National Category
Nano Technology Other Electrical Engineering, Electronic Engineering, Information Engineering Textile, Rubber and Polymeric Materials Other Medical Engineering Polymer Technologies
Research subject
Electrical Engineering; Materials Science and Engineering; Physics; Medical Technology
Identifiers
urn:nbn:se:kth:diva-144994 (URN)978-91-7595-119-5 (ISBN)
Public defence
2014-05-23, F3, Lindstedtsvägen 26, KTH, Stockholm, 10:00 (English)
Opponent
Supervisors
Projects
RappidNanoGateNorosensor
Funder
Swedish Research CouncilEU, European Research Council
Note

QC 20140509

Available from: 2014-05-09 Created: 2014-05-05 Last updated: 2014-12-04Bibliographically approved
2. Integrating Biosensors for Air Monitoring and Breath-Based Diagnostics
Open this publication in new window or tab >>Integrating Biosensors for Air Monitoring and Breath-Based Diagnostics
2015 (English)Doctoral thesis, comprehensive summary (Other academic)
Abstract [en]

The air we breathe is the concern of all of us but nevertheless we only know very little about airborne particles, and especially which biological microorganisms they contain. Today, we live in densely populated societies with a growing number of people, making us particularly vulnerable to air transmission of pathogens. With the recent appearance of highly pathogenic types of avian influenza in southeast Asia and the seasonal outbreaks of gastroenteritis caused by the extremely contagious norovirus, the need for portable, sensitive and rapid instruments for on-site detection and monitoring of airborne pathogens is apparent.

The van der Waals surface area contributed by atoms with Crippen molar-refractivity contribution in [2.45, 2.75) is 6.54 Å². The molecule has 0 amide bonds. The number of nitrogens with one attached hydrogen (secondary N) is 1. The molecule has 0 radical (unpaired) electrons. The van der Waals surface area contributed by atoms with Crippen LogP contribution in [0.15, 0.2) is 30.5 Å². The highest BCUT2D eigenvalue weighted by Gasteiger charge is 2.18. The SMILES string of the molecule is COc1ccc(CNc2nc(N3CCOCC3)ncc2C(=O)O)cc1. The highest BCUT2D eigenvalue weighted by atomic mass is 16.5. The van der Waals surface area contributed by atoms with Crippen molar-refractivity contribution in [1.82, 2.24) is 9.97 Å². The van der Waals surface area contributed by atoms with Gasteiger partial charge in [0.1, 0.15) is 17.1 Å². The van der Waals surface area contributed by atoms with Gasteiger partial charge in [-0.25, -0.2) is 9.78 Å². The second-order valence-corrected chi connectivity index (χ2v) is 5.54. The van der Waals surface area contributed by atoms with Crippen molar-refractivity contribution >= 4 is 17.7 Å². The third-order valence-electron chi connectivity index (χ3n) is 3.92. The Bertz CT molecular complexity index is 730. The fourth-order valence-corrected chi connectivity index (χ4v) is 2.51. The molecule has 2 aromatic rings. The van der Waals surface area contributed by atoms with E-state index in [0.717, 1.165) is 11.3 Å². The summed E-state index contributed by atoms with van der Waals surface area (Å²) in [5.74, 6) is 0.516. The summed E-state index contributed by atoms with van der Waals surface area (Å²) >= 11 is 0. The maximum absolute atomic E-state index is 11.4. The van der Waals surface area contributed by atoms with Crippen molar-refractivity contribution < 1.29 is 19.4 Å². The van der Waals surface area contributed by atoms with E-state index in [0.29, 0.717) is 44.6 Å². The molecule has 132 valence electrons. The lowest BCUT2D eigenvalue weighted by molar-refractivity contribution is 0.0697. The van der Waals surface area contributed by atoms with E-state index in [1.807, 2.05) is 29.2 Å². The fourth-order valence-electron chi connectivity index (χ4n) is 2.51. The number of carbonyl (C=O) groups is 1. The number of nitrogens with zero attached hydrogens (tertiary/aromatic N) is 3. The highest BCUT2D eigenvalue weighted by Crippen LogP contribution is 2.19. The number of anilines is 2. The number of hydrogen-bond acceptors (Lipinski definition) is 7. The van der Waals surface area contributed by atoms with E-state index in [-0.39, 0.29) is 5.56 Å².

Unfortunately, the integration incompatibility between state-of-the-art air sampling techniques and laboratory based analysis methods makes instruments for in-the-field rapid detection of airborne particles an unresolved challenge.

This thesis aims at addressing this challenge by the development of novel manufacturing, integration and sampling techniques to enable the use of label-free biosensors for rapid and sensitive analysis of airborne particles at the point-of-care or in the field.